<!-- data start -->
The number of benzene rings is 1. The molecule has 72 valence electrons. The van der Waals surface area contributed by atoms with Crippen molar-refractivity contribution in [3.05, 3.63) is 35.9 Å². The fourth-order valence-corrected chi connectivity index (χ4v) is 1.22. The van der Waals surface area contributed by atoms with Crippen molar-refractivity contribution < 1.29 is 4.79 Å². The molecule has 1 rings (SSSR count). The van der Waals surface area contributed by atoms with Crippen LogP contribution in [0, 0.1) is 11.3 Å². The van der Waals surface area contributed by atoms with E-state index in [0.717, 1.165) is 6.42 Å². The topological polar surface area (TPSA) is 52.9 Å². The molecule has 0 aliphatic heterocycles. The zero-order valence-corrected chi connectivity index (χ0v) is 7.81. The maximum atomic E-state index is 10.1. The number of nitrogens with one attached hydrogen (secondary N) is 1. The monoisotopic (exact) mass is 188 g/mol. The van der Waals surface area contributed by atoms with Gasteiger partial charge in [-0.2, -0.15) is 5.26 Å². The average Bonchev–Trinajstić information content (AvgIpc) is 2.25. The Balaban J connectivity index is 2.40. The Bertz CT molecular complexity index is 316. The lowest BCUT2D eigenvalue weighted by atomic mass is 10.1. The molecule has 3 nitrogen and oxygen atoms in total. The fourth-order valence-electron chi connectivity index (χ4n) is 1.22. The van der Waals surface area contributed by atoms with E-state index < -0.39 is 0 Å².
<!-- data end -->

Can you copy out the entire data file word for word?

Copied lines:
The number of benzene rings is 1. The molecule has 72 valence electrons. The van der Waals surface area contributed by atoms with Crippen molar-refractivity contribution in [3.05, 3.63) is 35.9 Å². The fourth-order valence-corrected chi connectivity index (χ4v) is 1.22. The van der Waals surface area contributed by atoms with Crippen molar-refractivity contribution < 1.29 is 4.79 Å². The molecule has 1 rings (SSSR count). The van der Waals surface area contributed by atoms with Crippen LogP contribution in [0, 0.1) is 11.3 Å². The van der Waals surface area contributed by atoms with E-state index in [0.717, 1.165) is 6.42 Å². The topological polar surface area (TPSA) is 52.9 Å². The molecule has 0 aliphatic heterocycles. The zero-order valence-corrected chi connectivity index (χ0v) is 7.81. The maximum atomic E-state index is 10.1. The number of nitrogens with one attached hydrogen (secondary N) is 1. The monoisotopic (exact) mass is 188 g/mol. The van der Waals surface area contributed by atoms with Gasteiger partial charge in [-0.2, -0.15) is 5.26 Å². The average Bonchev–Trinajstić information content (AvgIpc) is 2.25. The Balaban J connectivity index is 2.40. The Bertz CT molecular complexity index is 316. The lowest BCUT2D eigenvalue weighted by atomic mass is 10.1. The molecule has 3 nitrogen and oxygen atoms in total. The fourth-order valence-electron chi connectivity index (χ4n) is 1.22. The van der Waals surface area contributed by atoms with E-state index < -0.39 is 0 Å².